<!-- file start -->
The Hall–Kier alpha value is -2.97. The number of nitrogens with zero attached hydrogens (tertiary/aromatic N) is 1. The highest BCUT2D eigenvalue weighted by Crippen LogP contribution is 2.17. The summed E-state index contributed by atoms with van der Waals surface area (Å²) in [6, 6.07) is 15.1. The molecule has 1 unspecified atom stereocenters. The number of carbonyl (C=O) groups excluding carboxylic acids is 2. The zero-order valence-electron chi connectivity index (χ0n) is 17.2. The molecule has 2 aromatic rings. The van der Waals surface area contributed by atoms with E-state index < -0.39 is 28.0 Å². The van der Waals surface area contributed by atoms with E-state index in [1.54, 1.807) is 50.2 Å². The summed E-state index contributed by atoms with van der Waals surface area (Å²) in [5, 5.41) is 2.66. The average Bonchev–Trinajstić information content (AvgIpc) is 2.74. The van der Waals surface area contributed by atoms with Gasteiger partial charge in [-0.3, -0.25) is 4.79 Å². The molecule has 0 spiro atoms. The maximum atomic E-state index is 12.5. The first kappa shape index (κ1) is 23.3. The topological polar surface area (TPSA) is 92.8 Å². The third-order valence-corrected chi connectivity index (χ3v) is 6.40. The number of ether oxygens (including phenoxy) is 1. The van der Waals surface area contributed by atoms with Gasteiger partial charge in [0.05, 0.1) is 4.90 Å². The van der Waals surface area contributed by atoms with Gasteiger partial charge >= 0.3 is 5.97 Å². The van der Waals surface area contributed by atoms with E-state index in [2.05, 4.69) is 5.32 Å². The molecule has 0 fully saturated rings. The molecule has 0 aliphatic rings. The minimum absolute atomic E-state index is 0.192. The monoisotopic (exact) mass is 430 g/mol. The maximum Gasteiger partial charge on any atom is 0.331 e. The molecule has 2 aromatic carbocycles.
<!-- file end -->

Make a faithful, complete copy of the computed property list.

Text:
The Hall–Kier alpha value is -2.97. The number of nitrogens with zero attached hydrogens (tertiary/aromatic N) is 1. The highest BCUT2D eigenvalue weighted by Crippen LogP contribution is 2.17. The summed E-state index contributed by atoms with van der Waals surface area (Å²) in [6, 6.07) is 15.1. The molecule has 1 unspecified atom stereocenters. The number of carbonyl (C=O) groups excluding carboxylic acids is 2. The zero-order valence-electron chi connectivity index (χ0n) is 17.2. The molecule has 2 aromatic rings. The van der Waals surface area contributed by atoms with E-state index < -0.39 is 28.0 Å². The van der Waals surface area contributed by atoms with E-state index in [1.54, 1.807) is 50.2 Å². The summed E-state index contributed by atoms with van der Waals surface area (Å²) in [5, 5.41) is 2.66. The average Bonchev–Trinajstić information content (AvgIpc) is 2.74. The van der Waals surface area contributed by atoms with Gasteiger partial charge in [-0.3, -0.25) is 4.79 Å². The molecule has 0 spiro atoms. The maximum atomic E-state index is 12.5. The first kappa shape index (κ1) is 23.3. The topological polar surface area (TPSA) is 92.8 Å². The third-order valence-corrected chi connectivity index (χ3v) is 6.40. The number of ether oxygens (including phenoxy) is 1. The van der Waals surface area contributed by atoms with Gasteiger partial charge in [0.05, 0.1) is 4.90 Å². The van der Waals surface area contributed by atoms with Gasteiger partial charge >= 0.3 is 5.97 Å². The van der Waals surface area contributed by atoms with E-state index in [2.05, 4.69) is 5.32 Å². The molecule has 0 fully saturated rings. The molecule has 0 aliphatic rings. The minimum absolute atomic E-state index is 0.192. The monoisotopic (exact) mass is 430 g/mol. The maximum Gasteiger partial charge on any atom is 0.331 e. The molecule has 2 aromatic carbocycles.